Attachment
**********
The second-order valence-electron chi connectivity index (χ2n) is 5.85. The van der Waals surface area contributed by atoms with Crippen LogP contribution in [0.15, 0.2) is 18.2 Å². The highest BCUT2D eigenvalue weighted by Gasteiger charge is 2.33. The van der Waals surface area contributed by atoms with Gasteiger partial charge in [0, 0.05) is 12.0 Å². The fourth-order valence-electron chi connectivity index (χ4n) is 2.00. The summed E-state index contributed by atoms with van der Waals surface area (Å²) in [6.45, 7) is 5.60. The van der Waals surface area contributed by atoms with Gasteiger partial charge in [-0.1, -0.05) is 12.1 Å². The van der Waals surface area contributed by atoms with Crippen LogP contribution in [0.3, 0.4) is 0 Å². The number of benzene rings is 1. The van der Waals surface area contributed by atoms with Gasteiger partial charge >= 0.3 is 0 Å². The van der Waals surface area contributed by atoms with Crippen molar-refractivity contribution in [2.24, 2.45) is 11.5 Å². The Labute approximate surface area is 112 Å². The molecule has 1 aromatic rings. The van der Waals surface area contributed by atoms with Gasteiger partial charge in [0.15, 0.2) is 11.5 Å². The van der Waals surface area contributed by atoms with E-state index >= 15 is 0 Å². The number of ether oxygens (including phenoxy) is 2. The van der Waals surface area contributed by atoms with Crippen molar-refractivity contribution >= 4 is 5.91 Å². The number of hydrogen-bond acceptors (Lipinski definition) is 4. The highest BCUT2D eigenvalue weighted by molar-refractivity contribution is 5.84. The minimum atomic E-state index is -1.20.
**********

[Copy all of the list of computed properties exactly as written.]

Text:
The second-order valence-electron chi connectivity index (χ2n) is 5.85. The van der Waals surface area contributed by atoms with Crippen LogP contribution in [0.15, 0.2) is 18.2 Å². The highest BCUT2D eigenvalue weighted by Gasteiger charge is 2.33. The van der Waals surface area contributed by atoms with Gasteiger partial charge in [0, 0.05) is 12.0 Å². The fourth-order valence-electron chi connectivity index (χ4n) is 2.00. The summed E-state index contributed by atoms with van der Waals surface area (Å²) in [6.45, 7) is 5.60. The van der Waals surface area contributed by atoms with Gasteiger partial charge in [-0.1, -0.05) is 12.1 Å². The van der Waals surface area contributed by atoms with Crippen LogP contribution in [0.3, 0.4) is 0 Å². The number of benzene rings is 1. The van der Waals surface area contributed by atoms with Gasteiger partial charge >= 0.3 is 0 Å². The van der Waals surface area contributed by atoms with Crippen molar-refractivity contribution in [2.24, 2.45) is 11.5 Å². The Labute approximate surface area is 112 Å². The molecule has 1 aromatic rings. The van der Waals surface area contributed by atoms with Gasteiger partial charge in [0.15, 0.2) is 11.5 Å². The van der Waals surface area contributed by atoms with E-state index >= 15 is 0 Å². The number of ether oxygens (including phenoxy) is 2. The van der Waals surface area contributed by atoms with Crippen molar-refractivity contribution >= 4 is 5.91 Å². The number of hydrogen-bond acceptors (Lipinski definition) is 4. The highest BCUT2D eigenvalue weighted by molar-refractivity contribution is 5.84. The minimum atomic E-state index is -1.20.